The first few moves proved to be almost impossible for me… with my left foot jammed into the crack and my right hand holding onto a miniature crimp, I was very relieved to get some support from below. Hugh must have known that I could do without my faith taking a knock, straight after that crucial point of having made the choice to take on this 5 star, 6 pitch country trad! Thanks to that, I managed to get to the part where one rests against one’s back and then I remembered the guidance not to hesitate once you’ve started that layback! The only thing that threw me was that BF cam. I had to ‘take’ and the sheer weight of that metal monstrosity added swear words and an extra metre to the rope!

Relief

One could see the benefit of decades of climbing, by the way Hugh motored up that crack; fast and with great layback technique… by the time he got to the top, you could feel the traction in those wrists just from looking at his face!  

The great thing about Energy Crisis is that it forces you to take a decisive leap from the word ‘go’. There is no room for faffing around in limbo when survival is at stake: you’re either in for 6 pitches or you choose not to start, there is no way to ‘draadsit’.

That second pitch’s groove and splits-like traverse flowed well for all of us. Hugh must have been cursing my paranoid need to have refreshments for a week; as he stood up on that not so positive crux.

Anton forged on. Each climber has a deep understanding and wisdom about the things that support his / her progress. When you climb with complete mindfulness, self-restraint comes naturally. This is what I realised while watching Hugh belay Anton. He was aware of Anton’s needs before they were spoken!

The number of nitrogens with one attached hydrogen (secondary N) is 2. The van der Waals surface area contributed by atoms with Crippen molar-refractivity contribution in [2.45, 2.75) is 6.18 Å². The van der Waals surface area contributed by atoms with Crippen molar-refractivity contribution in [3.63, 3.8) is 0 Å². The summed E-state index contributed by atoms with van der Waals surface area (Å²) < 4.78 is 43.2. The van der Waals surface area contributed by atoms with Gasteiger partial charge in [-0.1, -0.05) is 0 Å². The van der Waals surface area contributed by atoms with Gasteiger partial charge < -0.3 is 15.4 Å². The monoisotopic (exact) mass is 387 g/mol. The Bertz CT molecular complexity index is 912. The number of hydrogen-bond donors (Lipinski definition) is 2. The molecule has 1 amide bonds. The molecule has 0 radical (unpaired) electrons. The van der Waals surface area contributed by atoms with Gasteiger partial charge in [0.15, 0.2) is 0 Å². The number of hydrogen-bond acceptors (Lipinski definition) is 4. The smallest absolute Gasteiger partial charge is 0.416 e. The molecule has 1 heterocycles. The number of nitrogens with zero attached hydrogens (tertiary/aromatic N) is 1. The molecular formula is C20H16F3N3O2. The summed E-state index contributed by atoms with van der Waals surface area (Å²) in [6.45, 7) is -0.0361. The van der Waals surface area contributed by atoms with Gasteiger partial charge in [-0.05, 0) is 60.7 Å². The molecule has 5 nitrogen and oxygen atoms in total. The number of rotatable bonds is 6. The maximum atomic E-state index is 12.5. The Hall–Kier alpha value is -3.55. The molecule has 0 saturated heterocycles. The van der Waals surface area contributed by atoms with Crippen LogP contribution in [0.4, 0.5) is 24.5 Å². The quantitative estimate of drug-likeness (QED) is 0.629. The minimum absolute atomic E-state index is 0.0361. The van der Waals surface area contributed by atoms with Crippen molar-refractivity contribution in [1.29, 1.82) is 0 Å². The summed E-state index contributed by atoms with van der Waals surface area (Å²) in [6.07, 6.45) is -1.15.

Cederberg rouge

 

 

 

 

 

 

I quietly requested that we do the lower traverse – Energy Supplement… I was thinking: how can I maximise the chances of me getting to the end of this. Those butternut slippery Energy Crisis rails were not on the list of things that would avoid my brain from short circuiting.

The whole way through the climb I had a strong feeling of support. I was being helped by my climbing partners and also by many who weren’t with me. When I start doubting myself, I remembered things that those who helped prepare me for this, had said to me before:

  • ‘No need to be in showroom condition’;
  • ‘There’ll be none of that’,
  • ‘I wouldn’t ask you to climb something with which you couldn’t cope’ and
  • ‘Harness the longing and use it to enjoy each step’.

Even my mom wished me well and I know it must’ve taken all her strength to allow her to do that. The attitude of everyone you care about influences your journey and your courage when you climb; they seemed to know that intuitively by the way they wished us well.

If climbing is humbling, then big face climbing shows you the universe… you don’t become smaller you just gain perspective of yourself in a much bigger territory.

Hugh knew Anton was clipping both ropes, so wasn’t waiting to hear which rope to give slack on… he helped me be more responsive to Anton’s demands and also checked the commands that were muffled due to strong gusting winds and us being around the corner.

Before starting I wanted to see the photos of what lay ahead. Fortunately Hugh was very adamant: no, I should just start! As I rounded that arête, I noticed that I’d have to unclip and re-clip Hugh’s rope twice.